Fugitive arrested in Venezuela in case of bribes in the US
A Malaysian national who was a US defense contractor has been arrested in Venezuela after fleeing before his sentence, authorities said. Leonard Glenn Francis, nicknamed “Fat Leonard,” orchestrated one of the largest bribery scandals in US military history.
The international manhunt for Francis ended with his arrest by Venezuelan authorities Tuesday morning at the Caracas airport as he was about to board a plane to another country, the US Marshals Service said Wednesday.
Francis had traveled to Venezuela from Mexico with a stopover in Cuba, explained the director general of Interpol Venezuela, Carlos Garate Rondon, in a statement posted on Instagram. Francis was on his way to Russia and was arrested at the main international airport in Caracas, the agency added.
The arrest came on the eve of his scheduled sentencing in federal court in California for a bribery scheme that lasted more than a decade and involved dozens of US Navy officers.
There was no information at the moment about when he could be extradited to the United States.
At Thursday’s sentencing hearing, Federal District Court Judge Janis Sammartino confirmed that Francis was being held in Venezuela and that a “no bail warrant” had been issued against him.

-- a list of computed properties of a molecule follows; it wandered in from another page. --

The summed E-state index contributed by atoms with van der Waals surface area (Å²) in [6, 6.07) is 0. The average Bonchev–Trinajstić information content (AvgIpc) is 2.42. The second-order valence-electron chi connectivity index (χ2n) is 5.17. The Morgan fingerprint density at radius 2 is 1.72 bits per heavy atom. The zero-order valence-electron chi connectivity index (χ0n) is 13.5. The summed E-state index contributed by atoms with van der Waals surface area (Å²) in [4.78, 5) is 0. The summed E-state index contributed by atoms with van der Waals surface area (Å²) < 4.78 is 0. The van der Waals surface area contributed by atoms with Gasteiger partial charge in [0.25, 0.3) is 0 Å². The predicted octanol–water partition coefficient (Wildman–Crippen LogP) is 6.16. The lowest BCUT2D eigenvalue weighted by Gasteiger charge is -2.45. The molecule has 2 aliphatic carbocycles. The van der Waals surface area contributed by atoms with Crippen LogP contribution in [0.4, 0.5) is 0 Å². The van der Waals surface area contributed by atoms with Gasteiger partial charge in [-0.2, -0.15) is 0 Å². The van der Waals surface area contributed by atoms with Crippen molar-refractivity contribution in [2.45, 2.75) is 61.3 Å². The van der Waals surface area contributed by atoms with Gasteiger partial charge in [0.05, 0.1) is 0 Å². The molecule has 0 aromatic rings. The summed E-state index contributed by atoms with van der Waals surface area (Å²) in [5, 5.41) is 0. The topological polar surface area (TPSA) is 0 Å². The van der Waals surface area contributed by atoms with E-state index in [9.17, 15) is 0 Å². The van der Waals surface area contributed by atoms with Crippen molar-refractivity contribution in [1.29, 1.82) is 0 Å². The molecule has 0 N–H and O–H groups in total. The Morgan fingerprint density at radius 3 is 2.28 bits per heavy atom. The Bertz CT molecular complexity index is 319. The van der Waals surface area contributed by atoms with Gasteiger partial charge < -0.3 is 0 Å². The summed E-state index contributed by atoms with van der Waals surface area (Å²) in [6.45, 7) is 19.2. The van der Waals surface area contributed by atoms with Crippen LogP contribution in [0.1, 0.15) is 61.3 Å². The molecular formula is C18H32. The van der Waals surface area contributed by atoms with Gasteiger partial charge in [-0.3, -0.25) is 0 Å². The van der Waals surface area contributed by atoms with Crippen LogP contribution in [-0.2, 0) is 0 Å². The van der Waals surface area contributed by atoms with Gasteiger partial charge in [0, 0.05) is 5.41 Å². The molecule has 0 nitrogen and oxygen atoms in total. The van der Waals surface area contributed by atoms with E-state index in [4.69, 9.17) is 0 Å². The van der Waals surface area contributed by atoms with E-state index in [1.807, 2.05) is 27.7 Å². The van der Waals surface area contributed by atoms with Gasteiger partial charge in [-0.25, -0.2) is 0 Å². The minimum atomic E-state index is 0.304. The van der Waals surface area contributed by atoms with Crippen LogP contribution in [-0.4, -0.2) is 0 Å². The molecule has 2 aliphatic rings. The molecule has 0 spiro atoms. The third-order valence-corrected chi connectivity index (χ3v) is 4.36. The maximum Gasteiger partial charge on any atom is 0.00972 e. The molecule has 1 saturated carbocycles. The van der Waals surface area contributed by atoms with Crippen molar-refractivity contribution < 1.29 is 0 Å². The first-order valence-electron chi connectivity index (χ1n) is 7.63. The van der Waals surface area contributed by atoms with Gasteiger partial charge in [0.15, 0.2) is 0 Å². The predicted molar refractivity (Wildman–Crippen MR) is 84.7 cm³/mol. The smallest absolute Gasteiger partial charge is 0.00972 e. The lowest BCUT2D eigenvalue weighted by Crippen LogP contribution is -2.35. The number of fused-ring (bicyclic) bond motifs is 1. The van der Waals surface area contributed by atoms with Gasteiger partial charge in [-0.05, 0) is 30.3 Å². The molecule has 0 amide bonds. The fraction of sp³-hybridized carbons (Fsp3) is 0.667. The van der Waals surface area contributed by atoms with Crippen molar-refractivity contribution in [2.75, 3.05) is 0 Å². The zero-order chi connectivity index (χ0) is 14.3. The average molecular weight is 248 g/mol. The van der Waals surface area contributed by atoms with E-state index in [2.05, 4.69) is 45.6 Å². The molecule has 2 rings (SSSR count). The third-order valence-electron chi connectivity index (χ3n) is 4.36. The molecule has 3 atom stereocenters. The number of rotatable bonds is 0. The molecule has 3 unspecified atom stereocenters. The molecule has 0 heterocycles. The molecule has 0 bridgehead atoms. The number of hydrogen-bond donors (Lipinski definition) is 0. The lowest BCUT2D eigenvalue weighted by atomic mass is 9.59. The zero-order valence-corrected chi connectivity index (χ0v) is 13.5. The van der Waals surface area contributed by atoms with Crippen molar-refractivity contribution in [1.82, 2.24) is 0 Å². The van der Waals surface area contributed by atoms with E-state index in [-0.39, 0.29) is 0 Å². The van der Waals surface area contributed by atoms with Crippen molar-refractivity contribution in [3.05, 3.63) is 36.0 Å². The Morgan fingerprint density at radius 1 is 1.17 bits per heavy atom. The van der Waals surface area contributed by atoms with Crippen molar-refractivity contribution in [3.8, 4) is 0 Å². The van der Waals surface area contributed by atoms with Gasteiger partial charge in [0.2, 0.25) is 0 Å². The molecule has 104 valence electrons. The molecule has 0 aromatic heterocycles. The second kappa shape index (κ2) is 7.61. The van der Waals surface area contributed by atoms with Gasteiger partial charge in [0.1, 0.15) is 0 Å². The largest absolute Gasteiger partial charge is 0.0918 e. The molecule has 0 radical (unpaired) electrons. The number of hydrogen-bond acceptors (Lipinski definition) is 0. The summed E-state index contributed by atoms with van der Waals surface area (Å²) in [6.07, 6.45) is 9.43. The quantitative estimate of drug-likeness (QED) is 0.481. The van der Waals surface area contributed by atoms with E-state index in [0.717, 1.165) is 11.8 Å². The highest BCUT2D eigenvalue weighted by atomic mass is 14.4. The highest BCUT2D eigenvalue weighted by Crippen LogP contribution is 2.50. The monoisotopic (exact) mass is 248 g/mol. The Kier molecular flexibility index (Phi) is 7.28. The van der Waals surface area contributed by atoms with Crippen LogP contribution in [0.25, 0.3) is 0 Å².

“This turn of events raises a number of questions, and it will obviously have an impact on other cases,” he said. A sentencing hearing for the four Navy officers who were tried in the case and who have already been found guilty has been set for October.
The prosecution asked the court to take into account that Francis did not appear at the sentencing hearing as ordered. Defense attorneys notified the court that they would file a motion to terminate her relationship with Francis due to an “irreparable breakdown of the attorney-client relationship.”
Sammartino has set Francis a status hearing for Dec. 14, with the caveat that all sides could meet sooner depending on how events unfold.
“I think that’s all we can do this morning,” Sammartino added.
The US government will now face a major challenge in returning the fugitive to US soil. The US government does not recognize the socialist government of Nicolás Maduro, does not have an embassy in the South American country and has imposed severe sanctions on the country, which has further cooled bilateral relations. Police cooperation between the two countries is rare.
Francis was under house arrest in San Diego when he cut and removed a geolocator anklet on Sept. 4 before escaping. Ten US agencies searched for Francis and authorities issued a $40,000 reward for his arrest.
US authorities also issued a red notice, asking law enforcement around the world to provisionally arrest someone who is potentially extraditable. Malaysia and Singapore have extradition agreements with the United States.
Francis pleaded guilty in 2015 to offering prostitution services, luxury hotels, cigars, gourmet meals and more than $500,000 in bribes to Navy officials and others to help his ship servicing company Glenn Defense Marine Asia Ltd. or GDMA, based in Singapore. Prosecutors said the company charged the Navy at least $35 million to service the ships, many of which were shipped to ports it controlled in the Pacific.